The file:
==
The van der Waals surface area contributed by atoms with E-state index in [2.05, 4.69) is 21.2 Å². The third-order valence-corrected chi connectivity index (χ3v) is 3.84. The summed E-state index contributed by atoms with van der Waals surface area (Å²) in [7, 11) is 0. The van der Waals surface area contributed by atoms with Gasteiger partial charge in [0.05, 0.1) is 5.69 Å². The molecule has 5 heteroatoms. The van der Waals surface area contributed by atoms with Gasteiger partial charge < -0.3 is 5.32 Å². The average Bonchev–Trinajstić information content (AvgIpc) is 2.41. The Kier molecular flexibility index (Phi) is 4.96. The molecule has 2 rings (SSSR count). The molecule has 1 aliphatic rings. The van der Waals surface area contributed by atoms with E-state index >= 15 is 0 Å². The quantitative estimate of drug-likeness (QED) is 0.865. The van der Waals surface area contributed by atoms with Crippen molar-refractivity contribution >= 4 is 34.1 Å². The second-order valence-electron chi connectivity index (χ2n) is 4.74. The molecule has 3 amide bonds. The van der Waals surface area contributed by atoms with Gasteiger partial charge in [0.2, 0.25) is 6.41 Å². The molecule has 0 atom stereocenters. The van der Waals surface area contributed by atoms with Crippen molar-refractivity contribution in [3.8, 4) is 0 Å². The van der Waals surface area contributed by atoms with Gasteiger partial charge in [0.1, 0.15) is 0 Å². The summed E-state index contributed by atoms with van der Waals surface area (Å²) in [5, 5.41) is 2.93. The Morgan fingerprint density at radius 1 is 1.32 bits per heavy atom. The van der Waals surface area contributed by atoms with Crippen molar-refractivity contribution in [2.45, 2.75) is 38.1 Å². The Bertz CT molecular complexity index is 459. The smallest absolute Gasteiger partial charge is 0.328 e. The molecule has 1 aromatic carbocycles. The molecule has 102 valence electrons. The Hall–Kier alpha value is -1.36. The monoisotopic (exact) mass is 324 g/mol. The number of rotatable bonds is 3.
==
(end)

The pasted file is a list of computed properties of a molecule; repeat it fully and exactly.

The van der Waals surface area contributed by atoms with E-state index in [2.05, 4.69) is 21.2 Å². The third-order valence-corrected chi connectivity index (χ3v) is 3.84. The summed E-state index contributed by atoms with van der Waals surface area (Å²) in [7, 11) is 0. The van der Waals surface area contributed by atoms with Gasteiger partial charge in [0.05, 0.1) is 5.69 Å². The molecule has 5 heteroatoms. The van der Waals surface area contributed by atoms with Gasteiger partial charge < -0.3 is 5.32 Å². The average Bonchev–Trinajstić information content (AvgIpc) is 2.41. The Kier molecular flexibility index (Phi) is 4.96. The molecule has 2 rings (SSSR count). The molecule has 1 aliphatic rings. The van der Waals surface area contributed by atoms with E-state index >= 15 is 0 Å². The quantitative estimate of drug-likeness (QED) is 0.865. The van der Waals surface area contributed by atoms with Crippen molar-refractivity contribution >= 4 is 34.1 Å². The second-order valence-electron chi connectivity index (χ2n) is 4.74. The molecule has 3 amide bonds. The van der Waals surface area contributed by atoms with Gasteiger partial charge in [0.2, 0.25) is 6.41 Å². The molecule has 0 atom stereocenters. The van der Waals surface area contributed by atoms with Crippen molar-refractivity contribution in [3.8, 4) is 0 Å². The van der Waals surface area contributed by atoms with Gasteiger partial charge in [0.1, 0.15) is 0 Å². The summed E-state index contributed by atoms with van der Waals surface area (Å²) in [5, 5.41) is 2.93. The Morgan fingerprint density at radius 1 is 1.32 bits per heavy atom. The van der Waals surface area contributed by atoms with Crippen molar-refractivity contribution in [2.45, 2.75) is 38.1 Å². The Bertz CT molecular complexity index is 459. The smallest absolute Gasteiger partial charge is 0.328 e. The molecule has 1 aromatic carbocycles. The molecule has 102 valence electrons. The Hall–Kier alpha value is -1.36. The monoisotopic (exact) mass is 324 g/mol. The number of rotatable bonds is 3.